Here at InvestorPlace, we tend to write about subjects and companies that our readers have expressed interest in. That’s why I’m writing about Chesapeake Energy (OTCMKTS:CHKAQ) today. I’m the fifth InvestorPlace contributor to write about Chesapeake Energy stock in the past two weeks alone.
I don’t think there’s any question the bankrupt oil and gas company’s stock isn’t worth the paper it’s printed. In mid-July, one industry pundit suggested Chesapeake’s bonds might have some potential upside, but the common and preferred shares were worthless.
I’ve been saying they were worthless for some time. As far back as April 2017, I questioned the company’s viability. In late April, I called it a dog with fleas. Now in the middle of a bankruptcy restructuring, Chief Executive Officer Doug Lawler is talking a good game.
And why not? He’s been handsomely paid to drive the company into the ground over the past seven years.
Chesapeake’s Using the Kodak Playbook
Lawler’s June statements about the company’s bankruptcy restructuring suggest Chesapeake’s management is planning a comeback, not unlike that of Eastman Kodak (NYSE:KODK).
Kodak entered Chapter 11 in January 2012 with $6.75 billion in debt owed to more than 100,000 creditors. It emerged from bankruptcy in September 2013 with $678 million in short- and long-term debt, ready to take on the world.
“I would not recommend anyone to file for Chapter 11, but if you have to deal with legacy costs, in my opinion, that’s the only way you can do it,” CEO Antonio Perez said in 2013.
“You can’t imagine how much I have been waiting for this moment … This is a totally new company.”
Perez, at the time of its emergence from bankruptcy, had been the chief executive since 2005. He stepped down as CEO in March 2014. His replacement, Jeff Clarke, stepped down after five years at the helm, replaced by Jim Continenza. He is currently in the middle of an insider trading firestorm over the company’s $765million loan from the federal government to produce pharmaceutical chemicals.
In the fiscal year Kodak emerged from bankruptcy, it had approximately $2.5 billion in revenue. In 2019, its sales were half that amount.
Lawler’s bravado seems eerily similar to Kodak’s. He stated in June:
We are fundamentally resetting Chesapeake’s capital structure and business to address our legacy financial weaknesses and capitalize on our substantial operational strengths. By eliminating approximately $7 billion of debt and addressing the legacy contractual obligations that have hindered our performance, we are positioning Chesapeake to capitalize on our diverse operating platform and proven track record of improving capital and operating efficiencies and technical excellence. With these demonstrated strengths, and the benefit of an appropriately sized capital structure, Chesapeake will be uniquely positioned to emerge from the Chapter 11 process as a stronger and more competitive enterprise.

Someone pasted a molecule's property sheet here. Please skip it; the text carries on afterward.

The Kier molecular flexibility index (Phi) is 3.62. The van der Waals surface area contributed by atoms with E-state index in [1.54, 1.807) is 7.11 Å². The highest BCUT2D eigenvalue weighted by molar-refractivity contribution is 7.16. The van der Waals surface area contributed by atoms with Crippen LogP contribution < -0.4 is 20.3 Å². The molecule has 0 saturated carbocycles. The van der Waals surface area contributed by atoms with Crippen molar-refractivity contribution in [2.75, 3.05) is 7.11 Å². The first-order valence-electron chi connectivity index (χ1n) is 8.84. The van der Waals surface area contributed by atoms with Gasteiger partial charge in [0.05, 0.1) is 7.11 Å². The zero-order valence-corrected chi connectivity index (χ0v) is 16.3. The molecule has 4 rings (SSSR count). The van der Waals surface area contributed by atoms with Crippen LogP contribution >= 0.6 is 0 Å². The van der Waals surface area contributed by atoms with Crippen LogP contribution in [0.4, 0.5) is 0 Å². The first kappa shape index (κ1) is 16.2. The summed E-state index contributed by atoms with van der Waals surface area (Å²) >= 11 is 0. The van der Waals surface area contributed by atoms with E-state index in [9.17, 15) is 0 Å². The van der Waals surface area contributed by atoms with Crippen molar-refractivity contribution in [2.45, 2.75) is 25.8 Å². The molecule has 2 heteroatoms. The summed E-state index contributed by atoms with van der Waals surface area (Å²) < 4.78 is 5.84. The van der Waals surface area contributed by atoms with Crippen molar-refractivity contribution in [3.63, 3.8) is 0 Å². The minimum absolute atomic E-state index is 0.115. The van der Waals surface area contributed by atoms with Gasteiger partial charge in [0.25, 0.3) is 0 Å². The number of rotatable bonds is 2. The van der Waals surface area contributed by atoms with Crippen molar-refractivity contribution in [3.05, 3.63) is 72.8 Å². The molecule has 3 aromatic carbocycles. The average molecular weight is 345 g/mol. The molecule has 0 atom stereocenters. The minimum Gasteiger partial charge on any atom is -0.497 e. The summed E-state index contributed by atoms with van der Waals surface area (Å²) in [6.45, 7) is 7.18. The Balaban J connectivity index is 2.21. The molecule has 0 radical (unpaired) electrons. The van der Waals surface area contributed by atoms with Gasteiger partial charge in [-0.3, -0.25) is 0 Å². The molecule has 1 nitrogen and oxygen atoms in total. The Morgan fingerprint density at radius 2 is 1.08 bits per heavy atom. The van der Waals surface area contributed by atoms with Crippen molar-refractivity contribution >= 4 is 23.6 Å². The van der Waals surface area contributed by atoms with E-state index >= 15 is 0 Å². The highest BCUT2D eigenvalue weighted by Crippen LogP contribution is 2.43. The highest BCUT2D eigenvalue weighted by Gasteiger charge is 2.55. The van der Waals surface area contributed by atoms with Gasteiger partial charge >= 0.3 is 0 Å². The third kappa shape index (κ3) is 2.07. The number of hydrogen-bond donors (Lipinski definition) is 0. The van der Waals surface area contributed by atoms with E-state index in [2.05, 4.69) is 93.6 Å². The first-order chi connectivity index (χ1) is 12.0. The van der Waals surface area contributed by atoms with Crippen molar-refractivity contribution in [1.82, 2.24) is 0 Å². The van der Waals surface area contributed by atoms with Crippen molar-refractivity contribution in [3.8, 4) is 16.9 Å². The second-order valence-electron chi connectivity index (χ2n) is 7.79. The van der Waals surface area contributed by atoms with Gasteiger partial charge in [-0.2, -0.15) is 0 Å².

As I said earlier, I’ve had concerns about Chesapeake as far back as April 2017.
“GuruFocus.com says Chesapeake Energy’s Altman Z-Score is currently -2.25. Anything less than 1.81 suggests a company faces the real possibility of bankruptcy within the next two years. Of course, that can change dramatically by making money. Analysts estimate that CHK will make 74 cents and $1.18 in fiscal 2017 and 2018 respectively,” I wrote.
Doug Lawler’s spent the better part of the past four years talking about the company getting to free cash flow neutral. If he felt legacy issues were the only thing holding Chesapeake back from performing for shareholders, I’m not sure why he didn’t put the company into Chapter 11 two years ago.
Now, he’s claiming that the company will emerge wart-free and ready to deliver for a new crop of equity shareholders.
Chesapeake Energy Stock: The Reboot
If not for a suspect loan from the federal government, Kodak’s 2013 reboot would be considered an outright disaster. Under no circumstances should the current CEO of Chesapeake (Lawler) be kept in the chief executive’s role once it emerges from bankruptcy.
If Lawler’s allowed to run the reboot, it will likely fail, and the second set of equity shareholders could see their investments turn to dust.
CHKAQ is a dud. The reboot’s likely also to be a dud.
Will Ashworth has written about investments full-time since 2008. Publications where he’s appeared include InvestorPlace, The Motley Fool Canada, Investopedia, Kiplinger, and several others in both the U.S. and Canada. He particularly enjoys creating model portfolios that stand the test of time. He lives in Halifax, Nova Scotia. At the time of this writing Will Ashworth did not hold a position in any of the aforementioned securities.